Former Wynn Resorts CEO Steve Wynn might not be keeping administrative assistants busy with the tasks of running a resort and entertainment company anymore, but he is creating a lot of work for other professionals. Those people are the scores of legal professionals working on numerous Steve Wynn lawsuits.
Since Wynn got an unfavorable result regarding his status with the Nevada Gaming Control Board, Wynn has become the defendant in action brought by the US Department of Justice that affected a separate RICO claim against him. Additionally, Wynn has received an undisclosed amount to settle yet another dispute.
Lawyers busy with Steve Wynn lawsuits
It hasn’t been all bad news for Wynn, just mostly negative. Earlier this week, lawyers for Wynn negotiated a settlement of a defamation lawsuit in which he was the plaintiff. The monetary amount of the settlement is unknown.
As part of the settlement, attorney Lisa Bloom retracted her claim. She stated that she acted as legal counsel for a woman who Wynn sexually assaulted. Wynn’s similar defamation claims against the Associated Press and one of its reporters are ongoing. On top of that, Wynn has other work for his counsel to attend to.
The DOJ has brought a criminal action against Wynn. It alleges that he lobbied on behalf of the People’s Republic of China in 2018 without registering as a foreign agent. Failing to do so in such instances violates the federal Foreign Agents Registry Act (FARA).
If that suit proves successful, a court could compel Wynn to complete such a registry. Counsel for Wynn maintains that he took part in no such action, and thus FARA does not apply to him. So far, it seems Wynn will contest the allegations.
Those aren’t the only allegations Wynn is currently contesting. In fact, the DOJ action has some implications for a civil complaint against Wynn.
How DOJ allegations affect RICO claims against Wynn
In a roundabout way, the DOJ might have strengthened the case against Wynn in a separate matter. A RICO (Racketeer Influenced and Corrupt Organizations) lawsuit against Wynn and others in the state of Nevada recently saw a new filing.
On May 20, Weinberg Gonser Frost LLP filed a new brief in Angelica Limcaco v. Steve Wynn et al. They referenced the DOJ’s complaint against Wynn as evidence of their allegations against him.
The basis of that claim is that Wynn and others conspired to dismiss an earlier civil complaint by Limcaco. Limcaco formerly held a role as a salon supervisor at a Wynn Resorts property. She maintains that she reported that Wynn sexually assaulted another employee. She also states that Wynn Resorts illegally terminated her employment in a retaliatory act.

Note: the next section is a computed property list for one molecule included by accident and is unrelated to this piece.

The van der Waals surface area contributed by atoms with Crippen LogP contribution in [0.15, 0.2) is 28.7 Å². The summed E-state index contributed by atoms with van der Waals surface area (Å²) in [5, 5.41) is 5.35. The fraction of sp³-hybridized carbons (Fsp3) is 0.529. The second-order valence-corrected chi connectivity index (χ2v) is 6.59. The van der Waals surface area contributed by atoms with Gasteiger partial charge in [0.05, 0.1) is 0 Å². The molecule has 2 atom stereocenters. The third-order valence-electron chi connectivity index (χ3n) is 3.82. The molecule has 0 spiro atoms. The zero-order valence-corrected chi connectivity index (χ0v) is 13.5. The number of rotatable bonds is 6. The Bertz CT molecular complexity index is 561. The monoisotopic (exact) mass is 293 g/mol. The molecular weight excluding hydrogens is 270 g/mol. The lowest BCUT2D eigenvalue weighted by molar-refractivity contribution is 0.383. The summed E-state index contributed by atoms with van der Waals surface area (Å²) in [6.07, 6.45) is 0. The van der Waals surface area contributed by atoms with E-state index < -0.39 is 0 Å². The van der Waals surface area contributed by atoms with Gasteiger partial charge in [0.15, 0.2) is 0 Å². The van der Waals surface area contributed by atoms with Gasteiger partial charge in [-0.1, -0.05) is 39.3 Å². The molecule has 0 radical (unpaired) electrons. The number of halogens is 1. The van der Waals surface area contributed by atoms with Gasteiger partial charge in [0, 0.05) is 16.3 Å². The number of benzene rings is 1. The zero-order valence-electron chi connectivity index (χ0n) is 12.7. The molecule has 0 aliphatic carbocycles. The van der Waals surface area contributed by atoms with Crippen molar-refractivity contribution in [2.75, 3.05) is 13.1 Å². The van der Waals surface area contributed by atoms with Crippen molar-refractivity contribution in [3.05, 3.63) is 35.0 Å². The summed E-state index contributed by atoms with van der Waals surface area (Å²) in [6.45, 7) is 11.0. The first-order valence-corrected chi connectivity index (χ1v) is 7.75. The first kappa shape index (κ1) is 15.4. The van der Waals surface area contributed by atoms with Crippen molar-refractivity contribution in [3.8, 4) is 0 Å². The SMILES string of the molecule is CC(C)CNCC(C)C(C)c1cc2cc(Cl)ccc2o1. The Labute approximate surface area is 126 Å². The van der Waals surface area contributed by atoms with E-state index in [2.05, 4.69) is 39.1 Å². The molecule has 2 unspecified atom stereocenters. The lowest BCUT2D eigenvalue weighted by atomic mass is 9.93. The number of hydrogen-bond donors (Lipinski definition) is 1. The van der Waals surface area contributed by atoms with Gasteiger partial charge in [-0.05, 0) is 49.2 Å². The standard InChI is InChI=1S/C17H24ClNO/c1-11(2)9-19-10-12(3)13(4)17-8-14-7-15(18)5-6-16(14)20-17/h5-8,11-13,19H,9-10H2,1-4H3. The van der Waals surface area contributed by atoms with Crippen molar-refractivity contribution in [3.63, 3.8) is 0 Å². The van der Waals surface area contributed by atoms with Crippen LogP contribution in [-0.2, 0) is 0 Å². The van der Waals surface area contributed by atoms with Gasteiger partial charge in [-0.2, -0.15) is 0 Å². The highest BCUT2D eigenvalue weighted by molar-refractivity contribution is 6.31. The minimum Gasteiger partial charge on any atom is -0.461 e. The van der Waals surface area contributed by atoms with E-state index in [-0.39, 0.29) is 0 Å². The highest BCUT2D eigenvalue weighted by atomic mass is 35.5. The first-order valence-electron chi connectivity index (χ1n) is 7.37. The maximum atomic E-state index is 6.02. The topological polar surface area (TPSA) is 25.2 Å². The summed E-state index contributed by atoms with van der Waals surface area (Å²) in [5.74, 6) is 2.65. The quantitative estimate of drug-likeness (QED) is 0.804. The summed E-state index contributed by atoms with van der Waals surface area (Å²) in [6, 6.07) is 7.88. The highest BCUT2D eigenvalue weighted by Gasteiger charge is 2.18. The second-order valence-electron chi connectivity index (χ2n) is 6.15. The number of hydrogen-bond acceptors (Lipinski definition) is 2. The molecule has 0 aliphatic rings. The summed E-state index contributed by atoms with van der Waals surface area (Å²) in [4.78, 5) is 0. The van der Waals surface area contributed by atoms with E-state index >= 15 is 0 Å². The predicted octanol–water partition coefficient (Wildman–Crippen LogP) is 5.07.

The complaint recently survived judicial review at the federal Ninth Circuit Court of Appeals. The FARA charges against Wynn could strengthen Limcaco’s case by adding fuel to their argument that Wynn engaged in a “pattern of improper influence to protect business interests in the gaming industry.”
Essentially, the argument is that if Wynn was willing to violate FARA to protect his interests, him also firing an employee who reported a separate illegal action is no stretch of the imagination. What bears watching now is whether the DOJ action will bear even further consequences for Wynn.
Could DOJ action fuel NGCB claims too?
But wait, for Wynn lawyers, there’s more. Also, last month, the Nevada Supreme Court ruled that a lower court had no jurisdiction to grant Wynn a shield from possible sanctions by the Nevada Gaming Control Board.
While the NGCB has already disciplined Wynn Resorts for Wynn’s alleged sexual assaults, it has not yet done the same with Wynn himself. That could be forthcoming. Among the potential consequences for Wynn are a ban from ever holding a gambling license in the state and a fine of up to half a million dollars.
While the DOJ allegations and the sanctions against Wynn Resorts by the NGCB seem unrelated at face value, that might not be the case for Wynn personally. The NGCB can consider any illegal or unethical behavior as a potential reason for discipline when it comes to gaming license holders.
Additionally, it can sanction such individuals multiple times for separate violations. Thus, a movement against Wynn for his alleged sexual assault wouldn’t preclude later discipline for a violation of FARA.
The NGCB might wait to see how that case plays out before acting on it, however. How any of these situations will play out ultimately is uncertain.